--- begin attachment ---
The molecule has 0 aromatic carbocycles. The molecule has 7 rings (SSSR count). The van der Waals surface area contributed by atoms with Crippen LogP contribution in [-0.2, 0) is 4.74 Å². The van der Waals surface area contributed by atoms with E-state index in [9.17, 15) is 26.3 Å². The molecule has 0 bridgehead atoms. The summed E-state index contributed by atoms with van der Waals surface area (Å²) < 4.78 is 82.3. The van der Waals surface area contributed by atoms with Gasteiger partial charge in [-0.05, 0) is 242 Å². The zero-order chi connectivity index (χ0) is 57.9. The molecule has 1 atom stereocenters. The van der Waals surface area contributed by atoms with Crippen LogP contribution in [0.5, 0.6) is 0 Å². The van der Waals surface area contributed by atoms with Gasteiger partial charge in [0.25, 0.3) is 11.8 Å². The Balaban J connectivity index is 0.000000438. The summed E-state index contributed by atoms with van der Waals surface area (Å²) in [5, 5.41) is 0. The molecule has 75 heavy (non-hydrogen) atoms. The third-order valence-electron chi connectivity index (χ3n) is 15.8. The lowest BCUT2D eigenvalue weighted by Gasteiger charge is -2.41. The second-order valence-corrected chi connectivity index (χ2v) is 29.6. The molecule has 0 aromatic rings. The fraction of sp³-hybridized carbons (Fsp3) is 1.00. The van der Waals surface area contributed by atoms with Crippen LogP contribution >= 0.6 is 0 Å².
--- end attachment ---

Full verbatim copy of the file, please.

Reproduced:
The molecule has 0 aromatic carbocycles. The molecule has 7 rings (SSSR count). The van der Waals surface area contributed by atoms with Crippen LogP contribution in [-0.2, 0) is 4.74 Å². The van der Waals surface area contributed by atoms with E-state index in [9.17, 15) is 26.3 Å². The molecule has 0 bridgehead atoms. The summed E-state index contributed by atoms with van der Waals surface area (Å²) < 4.78 is 82.3. The van der Waals surface area contributed by atoms with Gasteiger partial charge in [-0.05, 0) is 242 Å². The zero-order chi connectivity index (χ0) is 57.9. The molecule has 1 atom stereocenters. The van der Waals surface area contributed by atoms with Crippen LogP contribution in [0.5, 0.6) is 0 Å². The van der Waals surface area contributed by atoms with Gasteiger partial charge in [0.25, 0.3) is 11.8 Å². The Balaban J connectivity index is 0.000000438. The summed E-state index contributed by atoms with van der Waals surface area (Å²) in [5, 5.41) is 0. The molecule has 75 heavy (non-hydrogen) atoms. The third-order valence-electron chi connectivity index (χ3n) is 15.8. The lowest BCUT2D eigenvalue weighted by Gasteiger charge is -2.41. The second-order valence-corrected chi connectivity index (χ2v) is 29.6. The molecule has 0 aromatic rings. The fraction of sp³-hybridized carbons (Fsp3) is 1.00. The van der Waals surface area contributed by atoms with Crippen LogP contribution >= 0.6 is 0 Å².